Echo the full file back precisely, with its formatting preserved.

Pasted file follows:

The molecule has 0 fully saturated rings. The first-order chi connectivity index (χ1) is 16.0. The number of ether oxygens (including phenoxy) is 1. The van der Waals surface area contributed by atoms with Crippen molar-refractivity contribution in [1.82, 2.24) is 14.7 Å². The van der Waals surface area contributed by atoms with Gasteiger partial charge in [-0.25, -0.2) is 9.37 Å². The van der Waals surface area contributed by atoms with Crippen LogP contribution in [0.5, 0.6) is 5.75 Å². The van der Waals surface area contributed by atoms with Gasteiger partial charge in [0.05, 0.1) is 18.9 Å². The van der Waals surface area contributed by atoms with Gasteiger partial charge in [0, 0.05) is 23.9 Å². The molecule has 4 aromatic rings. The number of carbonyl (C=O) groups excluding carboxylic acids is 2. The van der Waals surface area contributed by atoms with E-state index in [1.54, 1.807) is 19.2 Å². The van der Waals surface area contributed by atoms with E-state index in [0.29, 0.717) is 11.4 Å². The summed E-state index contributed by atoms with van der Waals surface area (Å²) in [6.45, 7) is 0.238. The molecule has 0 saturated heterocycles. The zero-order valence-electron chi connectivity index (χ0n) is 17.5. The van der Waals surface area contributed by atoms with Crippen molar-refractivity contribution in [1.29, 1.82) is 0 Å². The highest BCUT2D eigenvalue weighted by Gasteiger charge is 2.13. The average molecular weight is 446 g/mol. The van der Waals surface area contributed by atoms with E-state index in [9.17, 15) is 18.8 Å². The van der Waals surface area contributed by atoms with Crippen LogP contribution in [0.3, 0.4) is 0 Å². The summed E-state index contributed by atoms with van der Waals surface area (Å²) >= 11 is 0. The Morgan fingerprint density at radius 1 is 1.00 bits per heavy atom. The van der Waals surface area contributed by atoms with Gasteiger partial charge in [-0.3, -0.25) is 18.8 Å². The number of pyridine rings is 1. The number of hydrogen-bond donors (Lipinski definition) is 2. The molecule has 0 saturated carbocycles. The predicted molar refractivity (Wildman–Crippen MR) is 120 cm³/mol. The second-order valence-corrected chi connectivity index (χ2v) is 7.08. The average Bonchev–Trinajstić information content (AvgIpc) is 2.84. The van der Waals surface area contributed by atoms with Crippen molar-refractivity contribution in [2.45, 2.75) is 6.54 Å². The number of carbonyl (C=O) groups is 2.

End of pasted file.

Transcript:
The molecule has 0 fully saturated rings. The first-order chi connectivity index (χ1) is 16.0. The number of ether oxygens (including phenoxy) is 1. The van der Waals surface area contributed by atoms with Crippen molar-refractivity contribution in [1.82, 2.24) is 14.7 Å². The van der Waals surface area contributed by atoms with Gasteiger partial charge in [-0.25, -0.2) is 9.37 Å². The van der Waals surface area contributed by atoms with Crippen LogP contribution in [0.5, 0.6) is 5.75 Å². The van der Waals surface area contributed by atoms with Gasteiger partial charge in [0.05, 0.1) is 18.9 Å². The van der Waals surface area contributed by atoms with Gasteiger partial charge in [0, 0.05) is 23.9 Å². The molecule has 4 aromatic rings. The number of carbonyl (C=O) groups excluding carboxylic acids is 2. The van der Waals surface area contributed by atoms with E-state index in [1.54, 1.807) is 19.2 Å². The van der Waals surface area contributed by atoms with E-state index in [0.29, 0.717) is 11.4 Å². The summed E-state index contributed by atoms with van der Waals surface area (Å²) in [6.45, 7) is 0.238. The molecule has 0 saturated heterocycles. The zero-order valence-electron chi connectivity index (χ0n) is 17.5. The van der Waals surface area contributed by atoms with Crippen molar-refractivity contribution in [1.29, 1.82) is 0 Å². The highest BCUT2D eigenvalue weighted by Gasteiger charge is 2.13. The average molecular weight is 446 g/mol. The van der Waals surface area contributed by atoms with E-state index in [9.17, 15) is 18.8 Å². The van der Waals surface area contributed by atoms with Crippen LogP contribution in [0.3, 0.4) is 0 Å². The summed E-state index contributed by atoms with van der Waals surface area (Å²) >= 11 is 0. The Morgan fingerprint density at radius 1 is 1.00 bits per heavy atom. The van der Waals surface area contributed by atoms with Gasteiger partial charge in [-0.3, -0.25) is 18.8 Å². The number of pyridine rings is 1. The number of hydrogen-bond donors (Lipinski definition) is 2. The molecule has 0 saturated carbocycles. The predicted molar refractivity (Wildman–Crippen MR) is 120 cm³/mol. The second-order valence-corrected chi connectivity index (χ2v) is 7.08. The average Bonchev–Trinajstić information content (AvgIpc) is 2.84. The van der Waals surface area contributed by atoms with Crippen molar-refractivity contribution in [2.45, 2.75) is 6.54 Å². The number of carbonyl (C=O) groups is 2.